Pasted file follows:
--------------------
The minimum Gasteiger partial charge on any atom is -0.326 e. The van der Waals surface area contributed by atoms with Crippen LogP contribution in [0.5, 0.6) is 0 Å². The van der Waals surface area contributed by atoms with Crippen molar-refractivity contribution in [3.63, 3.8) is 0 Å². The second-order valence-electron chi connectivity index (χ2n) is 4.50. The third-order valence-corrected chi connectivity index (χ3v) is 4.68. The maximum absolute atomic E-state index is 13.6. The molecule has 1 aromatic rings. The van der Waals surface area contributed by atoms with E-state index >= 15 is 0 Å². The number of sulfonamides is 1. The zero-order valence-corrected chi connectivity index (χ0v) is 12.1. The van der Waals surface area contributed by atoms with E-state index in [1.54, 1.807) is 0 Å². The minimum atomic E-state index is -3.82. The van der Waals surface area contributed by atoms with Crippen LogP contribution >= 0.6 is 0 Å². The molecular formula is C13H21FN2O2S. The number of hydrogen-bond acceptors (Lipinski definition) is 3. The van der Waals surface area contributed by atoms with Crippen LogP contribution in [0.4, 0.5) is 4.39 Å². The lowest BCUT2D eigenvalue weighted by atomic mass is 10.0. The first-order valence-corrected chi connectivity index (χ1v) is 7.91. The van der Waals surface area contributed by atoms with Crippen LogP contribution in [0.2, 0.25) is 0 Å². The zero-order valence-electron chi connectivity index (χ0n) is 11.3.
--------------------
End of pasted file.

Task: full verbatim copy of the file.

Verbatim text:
The minimum Gasteiger partial charge on any atom is -0.326 e. The van der Waals surface area contributed by atoms with Crippen LogP contribution in [0.5, 0.6) is 0 Å². The van der Waals surface area contributed by atoms with Crippen molar-refractivity contribution in [3.63, 3.8) is 0 Å². The second-order valence-electron chi connectivity index (χ2n) is 4.50. The third-order valence-corrected chi connectivity index (χ3v) is 4.68. The maximum absolute atomic E-state index is 13.6. The molecule has 1 aromatic rings. The van der Waals surface area contributed by atoms with E-state index >= 15 is 0 Å². The number of sulfonamides is 1. The zero-order valence-corrected chi connectivity index (χ0v) is 12.1. The van der Waals surface area contributed by atoms with E-state index in [1.54, 1.807) is 0 Å². The minimum atomic E-state index is -3.82. The van der Waals surface area contributed by atoms with Crippen LogP contribution >= 0.6 is 0 Å². The molecular formula is C13H21FN2O2S. The number of hydrogen-bond acceptors (Lipinski definition) is 3. The van der Waals surface area contributed by atoms with Crippen LogP contribution in [0.4, 0.5) is 4.39 Å². The lowest BCUT2D eigenvalue weighted by atomic mass is 10.0. The first-order valence-corrected chi connectivity index (χ1v) is 7.91. The van der Waals surface area contributed by atoms with Crippen LogP contribution in [0.2, 0.25) is 0 Å². The zero-order valence-electron chi connectivity index (χ0n) is 11.3.